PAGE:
Saks Owner Plots Europe Push After $3.2 Billion Kaufhof Deal

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Canada’s oldest company beat off competition for the 136-year-old chain and, according to Chairman Richard Baker, has even bigger ambitions in Europe that will involve opening Saks outlets in the same building as some Kaufhof locations.

Canada’s oldest company beat off competition for the 136-year-old chain and, according to Chairman Richard Baker, has even bigger ambitions in Europe that will involve opening Saks outlets in the same building as some Kaufhof locations.

Hudson’s Bay Co. agreed to buy Metro AG’s Galeria Kaufhof stores for 2.83 billion euros ($3.2 billion) including net debt and other liabilities, putting the famed German retailer under the same ownership as Saks Fifth Avenue.

Canada’s oldest company beat off competition for the 136-year-old chain and, according to Chairman Richard Baker, has even bigger ambitions in Europe that will involve opening Saks outlets in the same building as some Kaufhof locations.

“We have been carefully surveying the European retail landscape for many years for a potential expansion opportunity,” Baker, 49, said in a joint statement. “It is the right investment and the right time.”

For Hudson’s Bay, the deal marks another step in the rapid expansion of a company which began operations as a fur-trading outpost in 1670 and acquired Saks in 2013. Metro will use the proceeds to repay debt, giving the Dusseldorf-based retailer increased scope to spruce up store banners including Media Markt, and invest in e-commerce.

Initial reaction wasn’t favorable for Metro, as some analysts said the amount by which debt will be reduced was less than they expected and the net purchase price was less than had been reported. The shares fell 4.7 percent in Frankfurt to the lowest level in almost four months. By contrast, Hudson’s Bay rose 7.9 percent to C$25.89 in Toronto.

The Canadian company said the takeover will be mostly funded from the sale of 40 Kaufhof stores to a joint venture it established earlier this year with Simon Property Group Inc.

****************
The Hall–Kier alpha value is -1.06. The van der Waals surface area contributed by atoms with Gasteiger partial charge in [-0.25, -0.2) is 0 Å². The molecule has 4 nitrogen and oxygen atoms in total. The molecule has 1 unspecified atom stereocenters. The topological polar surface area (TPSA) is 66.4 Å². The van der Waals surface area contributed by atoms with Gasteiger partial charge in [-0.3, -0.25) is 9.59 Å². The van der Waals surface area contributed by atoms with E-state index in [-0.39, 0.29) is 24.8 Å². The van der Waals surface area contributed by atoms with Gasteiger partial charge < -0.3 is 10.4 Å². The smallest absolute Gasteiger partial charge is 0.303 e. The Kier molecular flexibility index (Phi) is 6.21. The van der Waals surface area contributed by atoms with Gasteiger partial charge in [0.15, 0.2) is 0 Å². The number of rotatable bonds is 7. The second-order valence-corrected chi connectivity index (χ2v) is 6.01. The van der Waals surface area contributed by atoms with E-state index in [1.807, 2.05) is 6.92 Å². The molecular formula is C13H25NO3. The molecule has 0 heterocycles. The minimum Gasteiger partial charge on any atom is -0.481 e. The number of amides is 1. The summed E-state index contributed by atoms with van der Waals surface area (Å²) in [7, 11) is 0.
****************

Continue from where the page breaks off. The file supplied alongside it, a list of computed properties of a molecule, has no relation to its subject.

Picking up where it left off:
Signa Regret

Hudson’s Bay beat out Vienna-based Signa Retail, controlled by Austrian property developer Rene Benko, who also owns Kaufhof competitor Karstadt, people familiar with the matter said. Signa said in a statement that it regrets the sale and will focus on developing Karstadt.

Hudson’s Bay Co. agreed to buy Metro AG’s Galeria Kaufhof stores for 2.83 billion euros ($3.2 billion) including net debt and other liabilities
Hudson’s Bay Co. agreed to buy Metro AG’s Galeria Kaufhof stores for 2.83 billion euros ($3.2 billion) including net debt and other liabilities
Krisztian Bocsi/Bloomberg

The mostly cash bid by Hudson’s Bay was deemed a better offer because it included labor-related concessions, a more-solid financing structure and plans to grow and invest, the people familiar said. A merger of Kaufhof and Karstadt, on the other hand, may have led to job losses, one person said.

Kaufhof and Karstadt have dominated German department-store retailing for more than a century, though have struggled recently to adapt to new competitors including Amazon.com Inc. as shoppers seek more international brands in an increasingly crowded market. Kaufhof’s same-store sales fell 1.4 percent last year and slipped again in the first quarter.

Lofty Plans

Hudson’s Bay has lofty plans for the Cologne-based retailer, which had sales last year of 3.1 billion euros and earnings before interest and taxes of 193 million euros. The Toronto-based owner of Lord & Taylor clothing stores could use Kaufhof’s headquarters as a European base to expand into new countries over the next 20 years, Baker said.

The combined company will have 464 stores worldwide and annual revenue of about C$13 billion ($10.6 billion), of which just under a third will come from Germany.

Kaufhof and Karstadt have dominated German department-store retailing for more than a century, though have struggled recently to adapt to new competitors including Amazon.com
Kaufhof and Karstadt have dominated German department-store retailing for more than a century, though have struggled recently to adapt to new competitors including Amazon.com
Krisztian Bocsi/Bloomberg

Galeria Kaufhof was founded in 1879, and its 135 stores in Germany and Belgium occupy prime real estate in city centers. The chain, which was part of the merger that created Metro in 1996, employs about 21,500 people.

Hudson’s Bay said it doesn’t plan any significant changes to store numbers or staffing levels. That point alone was likely a “key argument” for Metro to sell to the Canadian company, said Volker Bosse, an analyst at Helvea.

Debt Reduction

Metro expects a positive cash inflow of about 1.6 billion euros from the sale and to reduce its net debt by about 2.7 billion euros, the company said. According to John Kershaw, an analyst at Exane BNP Paribas, net borrowings will be reduced by 1.9 billion euros under a standard definition that excludes pension liabilities and lease commitments. That figure may be “somewhat disappointing,” he said in a note.

Analysts at Barclays pointed to the lack of a special dividend as another possible factor weighing on the shares.

The sale includes Kaufhof’s store business in Germany and Belgium, as well as the corresponding real-estate portfolio, Dusseldorf-based Metro said in the statement. The transaction is expected to close by the end of September.

Hudson’s Bay was advised by Bank of America Merrill Lynch. Metro worked with JPMorgan Chase & Co. and Deutsche Bank AG.

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